Heidi talks to a child
Heidi talks to a child
Launch of Shikokho Loan Hub
Launch of Shikokho Loan Hub
Sorting through eyeglasses
Sorting through eyeglasses
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Using footage from both Uganda and Kenya, WMI's new video - Building The Road Out of Poverty - shows the WMI loan program in action. Please take a couple minutes to check out the video on YouTube, which can be accessed here: http://www.youtube.com/watch?v=9kA7bEgnYro

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WMI just completed its 2011 trip to East Africa to review the progress of loan program operations.  The results were just terrific - the village level loan programs are running smoothly under the guidance of WMI's Local Director, Olive Wolimbwa, and her team at the Bulambuli Widow's Association (BWA).  Women's businesses are growing steadily larger and the local economy has expanded noticeably in the villages where WMI operates.  A full report on the visit will be posted shortly.
 
Buyobo - January 2011 - Colleen Rossier
Colleen Rossier in Buyobo, January, 2011

Colleen Rossier, a 2010 graduate from UVA with a degree in environmental science travelled to Uganda in January 2011 for a 3 week internship with the WMI loan programme. She joined Montana Stevenson and Ainsley Morris who have been in Uganda since the end of September working with the ladies on their transition to independent banking and preparing a banking manual. Colleen currently works for the US Department of Agriculture and was especially interested in local farming techniques, animal husbandry, and environmental stewardship. Click here to see a slideshow of her visit including many shots of the WMI loan program in action and village life.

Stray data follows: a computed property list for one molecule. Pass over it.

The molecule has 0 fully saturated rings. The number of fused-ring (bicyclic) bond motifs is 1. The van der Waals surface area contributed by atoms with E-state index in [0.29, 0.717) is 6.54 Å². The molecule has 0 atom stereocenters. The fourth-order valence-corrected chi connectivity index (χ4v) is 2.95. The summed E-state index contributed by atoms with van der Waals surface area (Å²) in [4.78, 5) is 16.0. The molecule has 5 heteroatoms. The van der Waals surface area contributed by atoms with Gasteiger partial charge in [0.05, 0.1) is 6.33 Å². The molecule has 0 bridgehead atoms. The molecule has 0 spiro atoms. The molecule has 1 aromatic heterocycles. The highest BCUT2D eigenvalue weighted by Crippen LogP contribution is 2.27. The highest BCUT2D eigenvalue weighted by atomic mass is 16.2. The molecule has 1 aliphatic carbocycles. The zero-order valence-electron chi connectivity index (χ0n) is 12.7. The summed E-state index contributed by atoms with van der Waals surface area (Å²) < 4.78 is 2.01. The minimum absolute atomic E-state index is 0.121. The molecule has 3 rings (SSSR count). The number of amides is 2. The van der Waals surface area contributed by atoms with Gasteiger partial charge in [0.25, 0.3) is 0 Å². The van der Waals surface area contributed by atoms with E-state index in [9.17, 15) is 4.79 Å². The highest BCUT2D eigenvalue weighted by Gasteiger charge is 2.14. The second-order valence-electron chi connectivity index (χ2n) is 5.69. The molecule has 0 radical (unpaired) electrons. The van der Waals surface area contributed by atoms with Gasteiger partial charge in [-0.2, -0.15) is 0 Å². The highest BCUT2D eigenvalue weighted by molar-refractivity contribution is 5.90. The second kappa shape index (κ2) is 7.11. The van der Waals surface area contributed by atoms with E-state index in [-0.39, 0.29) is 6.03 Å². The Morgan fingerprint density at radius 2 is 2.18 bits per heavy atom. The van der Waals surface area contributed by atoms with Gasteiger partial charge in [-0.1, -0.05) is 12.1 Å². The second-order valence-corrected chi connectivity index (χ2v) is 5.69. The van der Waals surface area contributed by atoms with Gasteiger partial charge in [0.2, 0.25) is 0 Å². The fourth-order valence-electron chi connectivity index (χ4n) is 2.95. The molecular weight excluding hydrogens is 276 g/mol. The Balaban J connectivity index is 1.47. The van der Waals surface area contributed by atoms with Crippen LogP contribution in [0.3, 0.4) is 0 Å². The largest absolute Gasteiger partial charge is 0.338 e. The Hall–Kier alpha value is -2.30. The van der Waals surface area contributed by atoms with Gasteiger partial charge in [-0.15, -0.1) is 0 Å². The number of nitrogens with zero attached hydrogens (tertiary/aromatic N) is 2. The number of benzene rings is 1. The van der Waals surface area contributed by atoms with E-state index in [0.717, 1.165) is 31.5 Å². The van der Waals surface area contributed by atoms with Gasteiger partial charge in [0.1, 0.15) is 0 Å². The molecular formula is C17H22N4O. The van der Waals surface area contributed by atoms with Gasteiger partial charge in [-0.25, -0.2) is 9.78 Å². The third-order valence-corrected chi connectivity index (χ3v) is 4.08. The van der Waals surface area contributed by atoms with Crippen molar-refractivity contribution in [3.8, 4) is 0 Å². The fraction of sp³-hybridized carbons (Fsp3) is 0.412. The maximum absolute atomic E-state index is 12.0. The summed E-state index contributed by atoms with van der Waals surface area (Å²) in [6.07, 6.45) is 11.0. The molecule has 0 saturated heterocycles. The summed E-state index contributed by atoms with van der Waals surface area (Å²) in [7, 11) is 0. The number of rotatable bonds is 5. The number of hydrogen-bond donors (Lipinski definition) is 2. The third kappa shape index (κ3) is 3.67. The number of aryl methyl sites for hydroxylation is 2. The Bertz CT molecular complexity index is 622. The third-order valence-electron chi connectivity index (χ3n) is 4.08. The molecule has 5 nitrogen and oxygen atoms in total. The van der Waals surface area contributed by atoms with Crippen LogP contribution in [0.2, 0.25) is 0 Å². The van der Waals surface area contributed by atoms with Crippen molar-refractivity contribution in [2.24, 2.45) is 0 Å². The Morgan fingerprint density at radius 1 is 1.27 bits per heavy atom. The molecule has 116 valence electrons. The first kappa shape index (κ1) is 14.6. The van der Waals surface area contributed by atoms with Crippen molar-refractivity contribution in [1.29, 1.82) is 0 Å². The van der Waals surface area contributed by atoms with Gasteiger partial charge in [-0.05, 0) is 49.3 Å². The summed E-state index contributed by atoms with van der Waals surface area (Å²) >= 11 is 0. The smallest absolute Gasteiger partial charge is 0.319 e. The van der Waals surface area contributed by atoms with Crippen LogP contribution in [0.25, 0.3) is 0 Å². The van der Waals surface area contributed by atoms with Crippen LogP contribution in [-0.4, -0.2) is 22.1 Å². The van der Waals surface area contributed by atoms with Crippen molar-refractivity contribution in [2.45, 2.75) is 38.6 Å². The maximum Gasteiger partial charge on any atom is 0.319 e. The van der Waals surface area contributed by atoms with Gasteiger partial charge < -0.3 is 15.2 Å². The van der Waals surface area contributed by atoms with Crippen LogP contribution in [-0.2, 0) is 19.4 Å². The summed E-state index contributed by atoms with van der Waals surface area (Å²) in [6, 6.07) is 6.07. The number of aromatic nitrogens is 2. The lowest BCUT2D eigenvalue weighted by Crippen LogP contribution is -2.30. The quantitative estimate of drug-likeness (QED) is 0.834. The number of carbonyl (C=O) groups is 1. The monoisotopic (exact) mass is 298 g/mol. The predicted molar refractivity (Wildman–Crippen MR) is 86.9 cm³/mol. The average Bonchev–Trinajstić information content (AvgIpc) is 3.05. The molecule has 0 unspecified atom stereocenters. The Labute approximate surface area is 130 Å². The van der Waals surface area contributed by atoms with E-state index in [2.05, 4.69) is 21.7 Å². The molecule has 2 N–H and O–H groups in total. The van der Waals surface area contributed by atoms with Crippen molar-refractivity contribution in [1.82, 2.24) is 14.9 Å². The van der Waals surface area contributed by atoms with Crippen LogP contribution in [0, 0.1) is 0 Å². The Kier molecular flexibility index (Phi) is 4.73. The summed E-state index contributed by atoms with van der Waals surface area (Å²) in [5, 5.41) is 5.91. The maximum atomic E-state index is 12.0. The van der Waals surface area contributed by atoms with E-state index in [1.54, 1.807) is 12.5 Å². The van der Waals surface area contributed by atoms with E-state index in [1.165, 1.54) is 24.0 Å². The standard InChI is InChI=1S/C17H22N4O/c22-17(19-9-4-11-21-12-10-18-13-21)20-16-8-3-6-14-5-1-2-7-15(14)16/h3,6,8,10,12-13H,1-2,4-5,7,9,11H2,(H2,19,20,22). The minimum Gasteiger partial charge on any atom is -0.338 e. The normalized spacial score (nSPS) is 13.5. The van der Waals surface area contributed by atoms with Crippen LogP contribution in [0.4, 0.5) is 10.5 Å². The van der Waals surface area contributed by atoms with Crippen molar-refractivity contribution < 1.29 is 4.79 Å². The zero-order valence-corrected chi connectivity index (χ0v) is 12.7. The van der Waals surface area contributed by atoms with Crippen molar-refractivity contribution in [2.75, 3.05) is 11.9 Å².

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Prisca Mafabi and Her Motorbike
Prisca Mafabi and Her Motorbike

If you haven’t already done so, take a minute to look at the latest blog post from the field on the WMI web site and you will see the smiling faces of some of the first Buyobo Motorbike Ladies posing with their hogs.   http://wmionline.wordpress.com/.  That’s right!  WMI loans have empowered women to start buying motorbikes so that they can solve one of the most intractable problems rural businesswomen face: lack of reliable transportation.  Rather than waiting for the government to provide a reliable transportation infrastructure, WMI borrowers are earning enough money to start taking matters into their own hands.  The motorbikes are economical and can handle the rugged terrain.   Women use them to transport goods, search for suppliers and markets, and provide transport to other borrowers who need it.  The Buyobo Motorbike ladies are providing a resource for the entire village.

You will smile when you see how proud these women are of their accomplishment. Like Priscia Mafabi, with one hand on her cell phone, and the other balancing her motorbike, you can see that she is definitely taking care of business! 

Joy Nangoye and Her Motorbike
Joy Nangoye and Her Motorbike
Olive Nangoli and Her Motorbike
Olive Nangoli and Her Motorbike

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Organization Information

Women's Microfinance Initiative

Location: Bethesda, MD - USA
Website:
Facebook: Facebook Page
Twitter: @wmionline
Project Leader:
Robyn Nietert
President
Bethesda, Maryland United States